The thyroid gland is a key organ in the body. During pregnancy it can change, sometimes in a normal way, and other times pathological. Today we are going to tell you about hyperthyroidism in pregnancy and everything you need to know about this condition.
Hyperthyroidism in pregnancy is one of the forms of thyroid pathology that occurs the least during pregnancy. It is estimated that it is present between 0.05 to 0.2% of women in this state.
It is not easy to diagnose hyperthyroidism in pregnancy, as physiological changes in the mother’s body may mask some symptoms. If the diagnosis is confirmed, it will have a very different treatment to that carried out in non-pregnant women. We will tell you.
Forms of hyperthyroidism during pregnancy
Thyroid function shows great changes in women during pregnancy. This is necessary for normal growth and development of the fetus to occur. Among the main transformations are the following:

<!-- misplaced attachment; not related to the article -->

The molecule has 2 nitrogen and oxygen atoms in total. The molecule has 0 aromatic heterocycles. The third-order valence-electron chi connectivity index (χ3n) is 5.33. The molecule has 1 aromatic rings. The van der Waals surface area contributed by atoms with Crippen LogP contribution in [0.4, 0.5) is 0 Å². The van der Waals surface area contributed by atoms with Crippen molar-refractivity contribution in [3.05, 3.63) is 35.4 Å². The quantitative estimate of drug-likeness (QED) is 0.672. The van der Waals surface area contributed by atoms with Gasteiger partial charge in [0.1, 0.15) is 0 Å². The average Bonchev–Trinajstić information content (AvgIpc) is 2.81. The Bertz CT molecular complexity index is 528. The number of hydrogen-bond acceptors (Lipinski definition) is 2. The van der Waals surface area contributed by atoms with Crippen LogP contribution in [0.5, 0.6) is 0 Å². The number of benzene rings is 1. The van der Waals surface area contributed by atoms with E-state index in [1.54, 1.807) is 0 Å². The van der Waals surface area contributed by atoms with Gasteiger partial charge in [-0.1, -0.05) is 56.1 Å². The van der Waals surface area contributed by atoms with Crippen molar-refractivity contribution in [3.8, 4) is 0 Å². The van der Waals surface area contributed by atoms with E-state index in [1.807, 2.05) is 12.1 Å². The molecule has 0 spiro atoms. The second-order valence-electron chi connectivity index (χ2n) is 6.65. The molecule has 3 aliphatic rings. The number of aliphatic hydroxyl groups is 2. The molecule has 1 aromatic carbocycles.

- Sudden increase in the production of thyroxine: it occurs during the first trimester of pregnancy and can lead to transient hyperthyroidism.
- Elevation of thyroxine-binding globulin (TBG): TBG is a protein that transports related substances to the thyroid gland. Its concentration increases due to the increased production of estrogens during pregnancy.
- Changes in iodine reserves: there is a decrease in iodine before the 20th week of gestation, which is to be expected. This mineral is basic for the production of levothyroxine.
Hyperthyroidism in pregnancy is often transitory, when it is due to physiological changes or hyperemesis gravidarum, that is, morning vomiting. However, in most cases, the main cause is Graves’ disease.
This occurs in one in every 500 pregnant women and consists of an immune-based pathology that accelerates the functioning of the thyroid gland, overstimulating it. If it is not treated in time and properly, it can lead to serious complications for the mother and baby.